Exercise In A Pill
By Liza Jane Martin
Reviewed By Charlotte Grayson, MD
April 12, 2002 -- Tired of doing aerobics? Running (or jogging) on empty? How about taking an "exercise pill" instead? With what researchers are discovering about the biochemistry of muscles, the notion might not be as far-fetched as it sounds. The information could one day help chronically ill, immobile people reap all the health benefits of aerobic exercise.
"We think this discovery could lead to the synthesis of new drugs that will allow individuals to acquire the health benefits of regular exercise, even if they cannot exercise," says lead author R. Sanders Williams, MD, dean of the Duke University School of Medicine, in a news release. "It has the potential to improve the lives of patients with heart failure, pulmonary disease, renal failure, diabetes, and other chronic diseases."
Williams' team has been studying the biochemistry of muscles for 20 years. In 1998, they learned that activating a particular pathway in the body could mimic the effects of exercise. From there, they went on to investigate why, and how, muscles react to and change from exercise.
For example, certain types of exercise -- such as weightlifting -- build muscles, making them bigger. Other types -- such as long-distance running -- cause muscles to change in a way that makes them resistant to fatigue and lowers the exerciser's risk for heart disease and diabetes.
They wanted to know how muscle cells "know" that (and how) they are being exercised, and then translate that information into the genetic expressions that produce various changes in the body.
<P class=MsoNormal style="MARGIN: 0in 0in 0pt">In the end, they identified an enzyme, or type of protein, that controls production of muscle tissue mitochondria -- the tiny powerhouses within each cell that convert oxygen and other molecules into usable energy. The more people exercise, the more mitochondria their cells produce. This is makes them fitter, because their bodies have more energy available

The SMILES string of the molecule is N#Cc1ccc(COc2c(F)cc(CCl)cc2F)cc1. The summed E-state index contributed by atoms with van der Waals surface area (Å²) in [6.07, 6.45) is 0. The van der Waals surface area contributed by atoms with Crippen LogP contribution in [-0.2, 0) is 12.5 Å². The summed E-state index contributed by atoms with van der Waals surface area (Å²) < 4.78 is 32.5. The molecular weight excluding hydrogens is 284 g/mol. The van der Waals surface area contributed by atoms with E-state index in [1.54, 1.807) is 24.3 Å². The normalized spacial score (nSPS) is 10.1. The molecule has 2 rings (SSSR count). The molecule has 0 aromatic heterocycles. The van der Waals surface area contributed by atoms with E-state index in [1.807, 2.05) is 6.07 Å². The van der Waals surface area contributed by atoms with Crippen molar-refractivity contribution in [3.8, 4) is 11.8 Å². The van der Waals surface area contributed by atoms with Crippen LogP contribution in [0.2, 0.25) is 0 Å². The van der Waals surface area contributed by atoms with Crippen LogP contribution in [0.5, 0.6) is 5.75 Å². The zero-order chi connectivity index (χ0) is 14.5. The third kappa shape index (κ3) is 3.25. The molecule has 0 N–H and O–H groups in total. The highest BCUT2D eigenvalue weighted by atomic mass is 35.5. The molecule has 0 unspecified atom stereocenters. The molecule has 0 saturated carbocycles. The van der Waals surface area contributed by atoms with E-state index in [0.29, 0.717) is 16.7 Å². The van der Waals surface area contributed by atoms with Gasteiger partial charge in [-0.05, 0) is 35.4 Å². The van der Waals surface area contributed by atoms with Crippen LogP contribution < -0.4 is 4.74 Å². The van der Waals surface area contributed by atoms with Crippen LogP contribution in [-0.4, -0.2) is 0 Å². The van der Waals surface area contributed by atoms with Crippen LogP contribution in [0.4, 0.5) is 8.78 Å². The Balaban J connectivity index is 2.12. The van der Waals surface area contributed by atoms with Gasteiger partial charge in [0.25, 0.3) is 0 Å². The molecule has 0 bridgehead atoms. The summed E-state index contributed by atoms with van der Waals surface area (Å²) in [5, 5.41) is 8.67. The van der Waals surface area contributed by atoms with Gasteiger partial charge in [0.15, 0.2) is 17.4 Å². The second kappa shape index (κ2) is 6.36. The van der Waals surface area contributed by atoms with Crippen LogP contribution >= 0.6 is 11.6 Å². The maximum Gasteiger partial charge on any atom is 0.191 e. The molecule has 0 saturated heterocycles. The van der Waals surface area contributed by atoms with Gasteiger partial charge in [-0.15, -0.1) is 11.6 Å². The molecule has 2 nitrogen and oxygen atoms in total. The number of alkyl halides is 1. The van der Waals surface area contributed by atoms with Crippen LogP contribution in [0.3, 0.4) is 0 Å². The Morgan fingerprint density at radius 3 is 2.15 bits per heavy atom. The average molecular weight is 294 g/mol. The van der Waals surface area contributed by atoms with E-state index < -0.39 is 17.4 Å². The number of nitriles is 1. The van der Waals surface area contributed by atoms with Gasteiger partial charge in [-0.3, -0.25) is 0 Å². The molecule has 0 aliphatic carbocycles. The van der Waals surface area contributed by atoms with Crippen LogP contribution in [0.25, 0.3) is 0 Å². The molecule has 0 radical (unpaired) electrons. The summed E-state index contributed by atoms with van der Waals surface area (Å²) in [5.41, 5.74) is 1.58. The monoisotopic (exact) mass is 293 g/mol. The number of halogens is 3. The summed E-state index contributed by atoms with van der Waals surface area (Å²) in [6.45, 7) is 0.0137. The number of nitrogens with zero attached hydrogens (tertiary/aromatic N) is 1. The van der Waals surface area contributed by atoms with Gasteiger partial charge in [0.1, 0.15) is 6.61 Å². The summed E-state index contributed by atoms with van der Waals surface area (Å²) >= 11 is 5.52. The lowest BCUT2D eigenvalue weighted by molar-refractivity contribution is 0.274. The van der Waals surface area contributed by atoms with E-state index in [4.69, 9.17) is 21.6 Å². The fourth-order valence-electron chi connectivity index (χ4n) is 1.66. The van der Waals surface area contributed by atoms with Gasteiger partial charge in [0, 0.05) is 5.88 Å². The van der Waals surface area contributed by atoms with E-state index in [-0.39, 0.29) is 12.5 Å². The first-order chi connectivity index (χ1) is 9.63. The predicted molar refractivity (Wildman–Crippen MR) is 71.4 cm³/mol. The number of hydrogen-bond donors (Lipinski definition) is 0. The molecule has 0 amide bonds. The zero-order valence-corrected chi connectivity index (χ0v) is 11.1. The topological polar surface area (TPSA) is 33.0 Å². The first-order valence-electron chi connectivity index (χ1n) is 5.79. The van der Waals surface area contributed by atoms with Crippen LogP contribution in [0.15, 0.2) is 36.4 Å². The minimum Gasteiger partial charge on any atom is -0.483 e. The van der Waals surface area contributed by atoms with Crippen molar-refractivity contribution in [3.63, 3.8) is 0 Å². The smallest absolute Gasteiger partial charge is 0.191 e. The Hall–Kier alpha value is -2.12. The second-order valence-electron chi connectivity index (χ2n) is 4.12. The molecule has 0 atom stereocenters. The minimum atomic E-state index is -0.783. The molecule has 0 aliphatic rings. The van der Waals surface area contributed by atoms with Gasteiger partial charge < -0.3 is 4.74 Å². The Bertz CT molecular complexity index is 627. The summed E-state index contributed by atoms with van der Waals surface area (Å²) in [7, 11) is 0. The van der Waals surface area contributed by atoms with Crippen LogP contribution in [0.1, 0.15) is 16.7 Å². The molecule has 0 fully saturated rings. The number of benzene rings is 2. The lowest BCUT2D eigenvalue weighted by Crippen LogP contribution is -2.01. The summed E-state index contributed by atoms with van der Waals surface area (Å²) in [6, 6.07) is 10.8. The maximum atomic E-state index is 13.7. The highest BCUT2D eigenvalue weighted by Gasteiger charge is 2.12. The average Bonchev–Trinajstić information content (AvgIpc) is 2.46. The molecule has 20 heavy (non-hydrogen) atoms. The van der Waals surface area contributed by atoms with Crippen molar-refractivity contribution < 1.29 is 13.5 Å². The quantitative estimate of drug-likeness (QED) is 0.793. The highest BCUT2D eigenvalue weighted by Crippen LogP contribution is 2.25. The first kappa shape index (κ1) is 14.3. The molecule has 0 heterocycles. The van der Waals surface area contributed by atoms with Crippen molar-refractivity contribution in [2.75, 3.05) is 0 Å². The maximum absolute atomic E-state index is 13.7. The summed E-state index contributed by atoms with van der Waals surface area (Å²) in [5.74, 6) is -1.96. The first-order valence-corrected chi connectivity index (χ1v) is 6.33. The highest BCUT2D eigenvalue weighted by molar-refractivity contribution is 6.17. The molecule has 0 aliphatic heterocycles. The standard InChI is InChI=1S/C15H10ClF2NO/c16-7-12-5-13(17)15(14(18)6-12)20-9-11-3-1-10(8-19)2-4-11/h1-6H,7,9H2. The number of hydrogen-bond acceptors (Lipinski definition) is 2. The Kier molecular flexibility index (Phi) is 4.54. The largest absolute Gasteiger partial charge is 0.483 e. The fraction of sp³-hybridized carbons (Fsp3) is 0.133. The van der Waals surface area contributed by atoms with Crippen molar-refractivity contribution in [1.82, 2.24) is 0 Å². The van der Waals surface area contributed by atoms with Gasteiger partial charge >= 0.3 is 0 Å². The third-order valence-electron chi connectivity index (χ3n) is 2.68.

<P class=MsoNormal style="MARGIN: 0in 0in 0pt"> <?xml:namespace prefix = o ns = "urn:schemas-microsoft-comfficeffice" /><o></o>
Williams' team created mice in which this newly identified enzyme was always active, always "on." Even when these animals just sat around, their muscle cells produced mitochondria as if they were exercising, taking on the attributes of fit, active mice. And these muscular changes are the sort that reduce a person's risk for diabetes, heart disease, and other chronic illnesses.
The findings appear in the April 12 issue of <I>Science</I>.
"An inability to exercise complicates many chronic medical conditions and makes those conditions worse. For example, we know that heart failure patients who exercise regularly feel better, and over time acquire a greater capacity to exercise, but many are unable to the amount of exercise necessary to produce the favorable effects," says Williams.
"One application of this discovery, if it leads to the development of drugs to activate this pathway, would be to help improve the quality of life of people who have such chronic disease," he says.
<P class=MsoNormal style="MARGIN: 0in 0in 0pt"> <o></o>